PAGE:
Longform

Enviro-hassles

Page 6 of 7

He did indeed move on -- to more of the same, this time on the pristine wooded shores of the Ichetucknee River in Suwannee County. The river bubbles up from spring headwaters, and its shores are flanked by state park land, a few private homes, and roughly 900 acres of land owned by Suwannee American Cement Co. In 1999, the company applied for a DEP permit to build a tire- and coal-burning cement plant on the property, from which it would mine minerals for processing. Fearing for the river, citizen and conservation groups rose up against the plan. During a highly publicized photo-op in June 2000, Bush and Struhs paddled a canoe down the bucolic stream and afterward proclaimed that the company would not get its permit. Behind closed doors, however, Struhs brokered a deal with the company, and the permit was issued. The smoke-billowing plant now stands beside the waterway.

In issuing both these permits, the DEP used a little sleight of hand that followed the letter of the law but not its intent, Young says. "They issued a notice of intent to deny the permit," she says. "So publicly, in the newspaper, it said they'd deny the permit. Then they turned around and secretly issued it. Then when you ask them how they can do this without publishing a notice, they say, 'We published a notice, an intent to deny. That was your chance to challenge it.' Well, you have to show how you're adversely affected by something to challenge a permit. If they're going to deny it, you're not adversely affected by it!" She laughs bitterly at the notion. "I can't count all the times I've seen the DEP, under the Bush administration, just flat out deny citizens the right to be involved, not give public notices. They have a very consistent attitude about public participation and trying to keep the public out of the process as much as possible."

Developers are already embracing the new game. For example, the St. Joe Development Co., which has built huge tracts of housing in the Panhandle, is pushing for the construction of an airport in Bay County, north of Panama City. The airport, which would lie smack in the middle of marshland, is needed, company officials say, to attract homebuyers for its future development on the county's pastoral westside waterfront.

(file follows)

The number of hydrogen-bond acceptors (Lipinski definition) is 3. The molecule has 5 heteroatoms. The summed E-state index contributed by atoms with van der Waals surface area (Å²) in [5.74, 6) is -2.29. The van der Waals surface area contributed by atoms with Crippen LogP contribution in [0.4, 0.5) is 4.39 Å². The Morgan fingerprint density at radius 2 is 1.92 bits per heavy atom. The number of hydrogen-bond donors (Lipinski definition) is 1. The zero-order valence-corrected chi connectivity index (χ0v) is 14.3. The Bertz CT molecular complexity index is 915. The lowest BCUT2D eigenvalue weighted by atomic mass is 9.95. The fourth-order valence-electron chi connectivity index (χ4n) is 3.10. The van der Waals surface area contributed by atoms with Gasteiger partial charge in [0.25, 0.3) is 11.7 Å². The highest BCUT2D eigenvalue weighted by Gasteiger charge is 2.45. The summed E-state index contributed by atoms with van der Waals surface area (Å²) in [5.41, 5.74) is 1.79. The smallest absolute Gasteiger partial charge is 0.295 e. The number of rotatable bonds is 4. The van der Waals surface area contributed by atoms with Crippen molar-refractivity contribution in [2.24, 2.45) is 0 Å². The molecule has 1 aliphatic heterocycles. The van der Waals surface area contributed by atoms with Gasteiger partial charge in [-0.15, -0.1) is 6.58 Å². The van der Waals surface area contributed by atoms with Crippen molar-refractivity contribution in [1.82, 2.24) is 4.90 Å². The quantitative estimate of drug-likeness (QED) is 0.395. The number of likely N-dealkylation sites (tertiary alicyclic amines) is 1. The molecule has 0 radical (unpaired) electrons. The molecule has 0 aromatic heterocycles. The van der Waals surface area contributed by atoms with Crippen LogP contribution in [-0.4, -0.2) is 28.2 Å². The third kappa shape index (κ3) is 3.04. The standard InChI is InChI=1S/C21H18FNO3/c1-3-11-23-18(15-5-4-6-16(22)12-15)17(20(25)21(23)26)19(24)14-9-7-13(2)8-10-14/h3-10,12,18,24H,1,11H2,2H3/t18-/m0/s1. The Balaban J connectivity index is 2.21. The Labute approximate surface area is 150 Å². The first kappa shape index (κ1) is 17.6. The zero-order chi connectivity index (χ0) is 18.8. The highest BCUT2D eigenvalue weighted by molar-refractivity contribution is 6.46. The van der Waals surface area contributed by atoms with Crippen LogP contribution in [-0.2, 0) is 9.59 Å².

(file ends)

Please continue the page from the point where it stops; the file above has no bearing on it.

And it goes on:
"Already, even before the applications go in and it gets to the point where they issue permits," Young says, "the company has this whole laundry list they maintain called the 'net environmental benefits' of this new airport that's going to pave over 2,000 acres of wetlands and destroy an entire estuary."

The administration has worked to silence public input by denying that individuals or groups have a valid standing in opposing permit requests by companies. In one case, Young, through an administrative court process, challenged a permit by a paper mill owned by Georgia Pacific in Palatka. The mill owners sought a permit to build a pipeline to dump its wastewater directly into the St. Johns River instead of into Rice Creek, a small tributary that led to the larger river. The DEP -- the very agency charged with environmental protection -- joined the company in a motion claiming that Young had no standing because she had no personal ties to the St. Johns River.

Young thinks that as the environmental community in Florida has become more adept in court, special interests are learning new defensive maneuvers. "The public would be outraged if they came out and said, 'OK, we're going to change the law so we don't have to protect water.' This is their way of getting around it."




Brumberg says that as ombudsman, he sought balance. "There are people who would like to pave over the whole state, on one hand, and those who'd like people to leave the state and have no more anything," he says. "In any society, you have to have someone on the extreme ends on both sides because the extreme positions tend to make a better balance."

So where does Jeb Bush stand on that spectrum?

"Yes, the governor is a developer, but I think it's too easy to classify him as an extremist," Brumberg answers. "That's not fair. I know the governor has an environmentally sensitive side to him. I've seen it. There's a balanced approach there, in my opinion. Maybe my approach is a little more green and maybe his is a little more toward the economics."



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Wyatt Olson
Contact: Wyatt Olson